Maputo — Solar power is improving the living conditions of thousands of Mozambicans living in rural areas not connected to the national electricity network. The solar panels have been installed by the National Energy Fund (FUNAE) to provide electricity for homes, schools, health units, police stations, public lighting and public buildings.
The project to install the solar panels has been implemented with financial support from the European Union.
A team from FUNAE recently visited some of the zones covered by the project in northern Mozambique to analyse the socio economic impact.
The team visited the districts of Chiure and Meluco in Cabo Delgado province, Nipepe in Niassa province and Monapo in Nampula province. It found that residents are using the energy for lighting, refrigeration, and charging mobile telephones.
In the health units the power is being used for refrigerators to conserve medicines and to provide lighting so that patients can be treated at any time of day.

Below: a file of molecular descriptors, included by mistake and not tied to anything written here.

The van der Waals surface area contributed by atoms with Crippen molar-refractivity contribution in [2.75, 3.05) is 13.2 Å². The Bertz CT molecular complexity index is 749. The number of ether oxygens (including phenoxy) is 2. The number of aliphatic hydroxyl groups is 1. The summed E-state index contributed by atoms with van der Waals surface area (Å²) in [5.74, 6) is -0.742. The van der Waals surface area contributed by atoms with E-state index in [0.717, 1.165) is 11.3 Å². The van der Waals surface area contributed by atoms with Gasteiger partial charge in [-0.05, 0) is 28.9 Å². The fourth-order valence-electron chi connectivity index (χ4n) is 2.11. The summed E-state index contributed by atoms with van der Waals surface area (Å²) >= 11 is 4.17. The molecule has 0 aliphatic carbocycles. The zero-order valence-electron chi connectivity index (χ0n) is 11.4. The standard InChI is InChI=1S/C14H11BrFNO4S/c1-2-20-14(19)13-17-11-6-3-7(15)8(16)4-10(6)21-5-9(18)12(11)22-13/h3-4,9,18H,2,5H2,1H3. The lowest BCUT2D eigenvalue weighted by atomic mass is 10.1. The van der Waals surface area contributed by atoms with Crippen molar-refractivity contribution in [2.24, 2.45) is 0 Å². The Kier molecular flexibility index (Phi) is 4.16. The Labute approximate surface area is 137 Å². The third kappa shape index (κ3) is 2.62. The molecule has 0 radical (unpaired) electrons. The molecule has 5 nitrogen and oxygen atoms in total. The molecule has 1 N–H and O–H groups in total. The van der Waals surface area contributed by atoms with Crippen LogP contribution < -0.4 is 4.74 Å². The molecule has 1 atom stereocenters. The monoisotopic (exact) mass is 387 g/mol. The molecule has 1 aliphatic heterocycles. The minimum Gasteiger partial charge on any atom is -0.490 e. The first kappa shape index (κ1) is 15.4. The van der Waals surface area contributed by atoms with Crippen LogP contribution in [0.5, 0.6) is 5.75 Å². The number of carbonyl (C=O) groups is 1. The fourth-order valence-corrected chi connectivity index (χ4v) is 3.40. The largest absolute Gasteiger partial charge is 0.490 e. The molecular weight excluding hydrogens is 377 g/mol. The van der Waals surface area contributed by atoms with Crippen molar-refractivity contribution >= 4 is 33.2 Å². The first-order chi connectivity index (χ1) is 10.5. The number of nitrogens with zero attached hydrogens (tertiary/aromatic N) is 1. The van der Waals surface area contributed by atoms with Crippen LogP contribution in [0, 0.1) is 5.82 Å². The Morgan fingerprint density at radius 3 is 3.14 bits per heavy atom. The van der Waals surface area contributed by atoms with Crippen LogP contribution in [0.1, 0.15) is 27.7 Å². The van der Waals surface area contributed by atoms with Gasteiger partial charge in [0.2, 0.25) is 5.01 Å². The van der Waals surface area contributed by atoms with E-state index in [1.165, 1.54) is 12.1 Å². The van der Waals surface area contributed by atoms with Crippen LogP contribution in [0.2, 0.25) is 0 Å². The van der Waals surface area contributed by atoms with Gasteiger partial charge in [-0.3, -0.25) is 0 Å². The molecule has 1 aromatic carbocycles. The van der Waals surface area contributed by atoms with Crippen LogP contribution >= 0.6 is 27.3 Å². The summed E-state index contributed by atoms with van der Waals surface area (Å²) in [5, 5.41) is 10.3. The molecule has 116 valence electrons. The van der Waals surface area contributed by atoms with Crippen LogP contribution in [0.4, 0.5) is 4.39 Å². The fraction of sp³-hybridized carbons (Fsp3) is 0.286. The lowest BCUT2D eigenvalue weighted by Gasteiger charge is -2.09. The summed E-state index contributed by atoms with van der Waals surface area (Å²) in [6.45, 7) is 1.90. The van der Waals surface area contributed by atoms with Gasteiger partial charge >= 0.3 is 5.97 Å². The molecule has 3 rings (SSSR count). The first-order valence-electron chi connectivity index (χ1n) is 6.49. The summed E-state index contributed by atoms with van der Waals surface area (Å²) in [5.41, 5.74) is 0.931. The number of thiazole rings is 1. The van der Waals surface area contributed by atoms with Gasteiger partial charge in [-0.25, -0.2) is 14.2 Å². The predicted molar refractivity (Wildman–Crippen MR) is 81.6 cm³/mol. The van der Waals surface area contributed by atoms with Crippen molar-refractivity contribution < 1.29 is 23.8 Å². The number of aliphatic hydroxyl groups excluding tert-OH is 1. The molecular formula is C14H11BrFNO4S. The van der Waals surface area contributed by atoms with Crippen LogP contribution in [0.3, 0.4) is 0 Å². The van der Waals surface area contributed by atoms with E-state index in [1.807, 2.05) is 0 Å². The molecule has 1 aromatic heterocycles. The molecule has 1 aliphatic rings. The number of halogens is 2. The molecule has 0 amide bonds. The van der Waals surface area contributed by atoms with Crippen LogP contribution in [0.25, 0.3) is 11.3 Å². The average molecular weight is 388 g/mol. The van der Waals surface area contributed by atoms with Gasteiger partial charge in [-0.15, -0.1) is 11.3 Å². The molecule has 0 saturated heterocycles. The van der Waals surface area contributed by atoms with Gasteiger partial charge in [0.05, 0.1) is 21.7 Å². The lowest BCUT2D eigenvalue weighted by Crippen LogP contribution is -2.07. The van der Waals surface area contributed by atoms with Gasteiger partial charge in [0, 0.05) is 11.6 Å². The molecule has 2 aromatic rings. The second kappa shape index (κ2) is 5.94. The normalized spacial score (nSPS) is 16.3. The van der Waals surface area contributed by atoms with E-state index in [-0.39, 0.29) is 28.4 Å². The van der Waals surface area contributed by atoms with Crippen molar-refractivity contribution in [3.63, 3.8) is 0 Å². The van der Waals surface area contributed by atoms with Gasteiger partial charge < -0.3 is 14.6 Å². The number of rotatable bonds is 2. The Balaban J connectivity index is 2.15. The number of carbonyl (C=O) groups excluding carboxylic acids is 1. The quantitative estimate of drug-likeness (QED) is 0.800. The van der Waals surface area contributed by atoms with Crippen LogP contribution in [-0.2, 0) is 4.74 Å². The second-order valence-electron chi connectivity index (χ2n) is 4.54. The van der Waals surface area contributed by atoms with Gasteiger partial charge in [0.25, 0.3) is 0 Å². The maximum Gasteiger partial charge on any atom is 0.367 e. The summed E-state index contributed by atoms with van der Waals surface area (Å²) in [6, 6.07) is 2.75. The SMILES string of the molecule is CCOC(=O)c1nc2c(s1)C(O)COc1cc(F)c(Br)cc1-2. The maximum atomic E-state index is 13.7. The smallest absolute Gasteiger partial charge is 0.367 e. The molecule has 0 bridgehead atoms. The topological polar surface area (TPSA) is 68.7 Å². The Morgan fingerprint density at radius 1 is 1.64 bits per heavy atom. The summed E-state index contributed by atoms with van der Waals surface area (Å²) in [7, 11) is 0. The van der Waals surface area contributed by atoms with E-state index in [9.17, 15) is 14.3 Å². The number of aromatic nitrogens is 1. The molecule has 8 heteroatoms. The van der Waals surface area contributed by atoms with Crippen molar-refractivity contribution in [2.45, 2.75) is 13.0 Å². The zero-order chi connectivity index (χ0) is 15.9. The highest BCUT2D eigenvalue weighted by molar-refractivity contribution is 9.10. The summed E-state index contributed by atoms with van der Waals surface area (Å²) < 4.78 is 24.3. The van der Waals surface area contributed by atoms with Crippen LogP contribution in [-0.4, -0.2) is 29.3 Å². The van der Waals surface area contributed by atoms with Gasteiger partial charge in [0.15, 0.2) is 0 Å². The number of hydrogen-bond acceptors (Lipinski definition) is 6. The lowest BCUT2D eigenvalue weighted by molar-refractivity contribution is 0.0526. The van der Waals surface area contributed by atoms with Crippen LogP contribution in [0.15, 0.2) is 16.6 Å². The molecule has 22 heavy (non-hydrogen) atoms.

The team also found that night schools are being organised for adult education and computers are being introduced into classrooms.
Nationally, about thirty per cent of the population have access to electricity, of whom twenty per cent have access through the electricity grid.
FUNAE intends to provide solar power to 2.1 million Mozambicans as part of a fifteen year strategy for the development of new and renewable energy.
Other forms of electricity generation that are being investigated include the use of small hydro-electric generators, wind generators, geothermal systems and biomass from organic material such as sugar cane. The strategy also covers power generation from the sea, using wave and tidal energy, and temperature variations in the ocean.